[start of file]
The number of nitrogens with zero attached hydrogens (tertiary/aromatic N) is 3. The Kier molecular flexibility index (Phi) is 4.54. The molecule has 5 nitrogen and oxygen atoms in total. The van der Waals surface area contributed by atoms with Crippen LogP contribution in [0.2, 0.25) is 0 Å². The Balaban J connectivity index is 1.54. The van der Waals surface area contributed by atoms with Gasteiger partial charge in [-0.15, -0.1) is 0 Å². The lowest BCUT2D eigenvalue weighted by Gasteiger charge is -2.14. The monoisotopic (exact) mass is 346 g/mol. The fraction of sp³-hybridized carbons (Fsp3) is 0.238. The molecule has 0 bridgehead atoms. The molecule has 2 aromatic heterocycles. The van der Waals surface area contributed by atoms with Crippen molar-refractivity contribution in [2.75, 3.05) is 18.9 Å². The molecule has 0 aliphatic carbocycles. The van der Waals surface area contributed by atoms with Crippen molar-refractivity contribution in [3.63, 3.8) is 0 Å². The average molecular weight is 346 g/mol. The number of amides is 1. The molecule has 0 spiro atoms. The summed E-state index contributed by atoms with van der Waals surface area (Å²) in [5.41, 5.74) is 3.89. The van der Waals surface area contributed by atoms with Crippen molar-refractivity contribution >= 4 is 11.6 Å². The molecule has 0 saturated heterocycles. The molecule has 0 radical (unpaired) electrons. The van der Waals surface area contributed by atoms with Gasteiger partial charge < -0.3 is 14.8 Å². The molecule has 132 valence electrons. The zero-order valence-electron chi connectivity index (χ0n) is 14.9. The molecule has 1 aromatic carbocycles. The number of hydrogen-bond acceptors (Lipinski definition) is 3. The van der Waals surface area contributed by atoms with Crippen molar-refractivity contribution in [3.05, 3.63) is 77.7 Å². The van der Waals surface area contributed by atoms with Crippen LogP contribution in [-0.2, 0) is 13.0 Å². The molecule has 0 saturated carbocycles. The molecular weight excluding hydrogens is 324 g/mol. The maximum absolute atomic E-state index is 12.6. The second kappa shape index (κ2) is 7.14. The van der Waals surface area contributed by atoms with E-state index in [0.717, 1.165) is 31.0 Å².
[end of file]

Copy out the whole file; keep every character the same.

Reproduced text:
The number of nitrogens with zero attached hydrogens (tertiary/aromatic N) is 3. The Kier molecular flexibility index (Phi) is 4.54. The molecule has 5 nitrogen and oxygen atoms in total. The van der Waals surface area contributed by atoms with Crippen LogP contribution in [0.2, 0.25) is 0 Å². The Balaban J connectivity index is 1.54. The van der Waals surface area contributed by atoms with Gasteiger partial charge in [-0.15, -0.1) is 0 Å². The lowest BCUT2D eigenvalue weighted by Gasteiger charge is -2.14. The monoisotopic (exact) mass is 346 g/mol. The fraction of sp³-hybridized carbons (Fsp3) is 0.238. The molecule has 0 bridgehead atoms. The molecule has 2 aromatic heterocycles. The van der Waals surface area contributed by atoms with Crippen molar-refractivity contribution in [2.75, 3.05) is 18.9 Å². The molecule has 0 aliphatic carbocycles. The van der Waals surface area contributed by atoms with Crippen molar-refractivity contribution in [3.63, 3.8) is 0 Å². The average molecular weight is 346 g/mol. The number of amides is 1. The molecule has 0 spiro atoms. The summed E-state index contributed by atoms with van der Waals surface area (Å²) in [5.41, 5.74) is 3.89. The van der Waals surface area contributed by atoms with Crippen molar-refractivity contribution >= 4 is 11.6 Å². The molecule has 0 saturated heterocycles. The molecule has 0 radical (unpaired) electrons. The van der Waals surface area contributed by atoms with Gasteiger partial charge < -0.3 is 14.8 Å². The molecule has 132 valence electrons. The zero-order valence-electron chi connectivity index (χ0n) is 14.9. The molecule has 1 aromatic carbocycles. The number of hydrogen-bond acceptors (Lipinski definition) is 3. The van der Waals surface area contributed by atoms with Crippen molar-refractivity contribution in [3.05, 3.63) is 77.7 Å². The van der Waals surface area contributed by atoms with Crippen LogP contribution in [-0.2, 0) is 13.0 Å². The molecule has 0 saturated carbocycles. The molecular weight excluding hydrogens is 324 g/mol. The maximum absolute atomic E-state index is 12.6. The second kappa shape index (κ2) is 7.14. The van der Waals surface area contributed by atoms with E-state index in [0.717, 1.165) is 31.0 Å².